A new study co-authored by a High Court judge has said a controversial paper published last year claiming Irish judges used Wikipedia as a source for their rulings, is flawed and should be retracted, or required to undergo major changes.
The new study says citations in judgments are driven mainly by submissions and claims there is no "Wikipedia effect".
The authors of the original paper say they disagree with the criticisms made in the new study, but they also say they welcome a discussion in the context of additional data gathered as part of the latest research.
The study published today, co-authored by Mr Justice Richard Humphreys along with six former or current judicial assistants, claims the methodology used in last year's paper was flawed.
Mr Justice Humphreys said there were "fundamental problems" with the original paper, which rendered its conclusions unreliable. The judge said the "baseless speculations" seemed to come from a lack of knowledge about how judgments are produced, and he did not believe there was bad faith by the authors.
In the original paper, researchers at Massachusetts Institute of Technology (MIT) and Maynooth University arranged for 154 articles on Irish Supreme Court decisions to be written by law students. Half were uploaded to Wikipedia and the rest were kept offline as a control group.
They discovered the cases mentioned in the uploaded articles were 20% more likely to be cited as precedents in court rulings than similar cases which had not been uploaded.
They also claimed an analysis of the language used in the judgments found the "linguistic fingerprints" of the Wikipedia articles.
'Headline grabbing claims'
The new research carried out by Mr Justice Humphreys along with three High Court judicial assistants, one judicial assistant from the Court of Appeal and two former High Court judicial assistants is published in the Irish Law Times today and is strongly critical of the previous paper's "headline grabbing claims".
It claims the original authors worked off a commercial website rather than the official courts.ie website where judgments are published, leading to the possibility of consistency issues. And it claims the authors compared too long a period of citations before the articles appeared on Wikipedia with a short period of around two years afterwards.
In the new research, using different methodology, the authors say their comparison showed citations of the cases mentioned on Wikipedia and those in the control group rose by the same amount, meaning, they say, there was no effect whatsoever from the cases being mentioned on Wikipedia.
The authors also say those involved in the original study had no direct evidence of even a single case of a judge searching Wikipedia to find a citation or a single piece of judicial prose remotely comparable to the efforts of an undergraduate on a Wikipedia page.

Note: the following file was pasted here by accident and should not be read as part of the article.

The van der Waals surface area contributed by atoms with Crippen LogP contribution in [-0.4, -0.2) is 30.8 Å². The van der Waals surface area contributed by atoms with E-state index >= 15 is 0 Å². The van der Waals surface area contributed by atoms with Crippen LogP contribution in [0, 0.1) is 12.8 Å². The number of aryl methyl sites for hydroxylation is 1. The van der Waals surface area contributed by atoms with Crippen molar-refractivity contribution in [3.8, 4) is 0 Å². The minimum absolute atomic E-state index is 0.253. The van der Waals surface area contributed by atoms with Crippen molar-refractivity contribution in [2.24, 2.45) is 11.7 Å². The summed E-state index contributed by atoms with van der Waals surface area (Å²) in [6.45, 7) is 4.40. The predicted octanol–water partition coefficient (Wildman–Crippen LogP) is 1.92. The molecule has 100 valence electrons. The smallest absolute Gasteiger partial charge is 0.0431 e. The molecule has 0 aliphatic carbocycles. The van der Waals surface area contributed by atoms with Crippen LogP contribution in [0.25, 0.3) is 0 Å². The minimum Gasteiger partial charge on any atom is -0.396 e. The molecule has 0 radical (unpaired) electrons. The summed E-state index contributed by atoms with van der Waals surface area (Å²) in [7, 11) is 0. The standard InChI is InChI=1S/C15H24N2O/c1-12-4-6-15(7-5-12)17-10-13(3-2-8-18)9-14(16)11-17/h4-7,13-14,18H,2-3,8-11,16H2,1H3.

They say judicial outputs are public and up for scrutiny, but they continue that it is important in the public interest that public respect for institutions is not undermined by what they describe as "flawed science".
Mr Justice Humphreys and his co-authors said their research found the large majority of citations in judgments are driven by references in written or oral submissions. And a small number of other references can be explained, they say, by reference to verifiable prior judicial knowledge. They say judicial prose bears no demonstrable relationship to Wikipedia and they say, the claims of the original authors do not stand up to scrutiny.
In response, one of the original authors, Dr Brian Flanagan, an associate professor at the school of law and criminology at Maynooth University said their analysis stood up to the criticism levelled at it. He said their use of commercial data was cross-checked against the court’s own records and only small differences were found which did not change their conclusions.
Dr Flanagan said it was plain to see from their research that cases which had been added to Wikipedia jumped immediately in terms of citations by judges, after being added - a jump he said was notably different to any period in the two years beforehand.
However, Dr Flanagan said the original authors understood the authors of the new research had gathered additional data from judgments and they welcomed that discussion.
The High Court President, David Barniville welcomed the publication of the new study. He said those with practical knowledge of judicial decision making knew the claim that judges relied on Wikipedia in any material way was "plainly wrong" and the new study confirmed such claims were wholly inaccurate.
High Court judge, Mr Justice Cian Ferriter said the new findings confirmed that case law cited in Irish court judgments came from parties’ written or oral submissions and not from Wikipedia.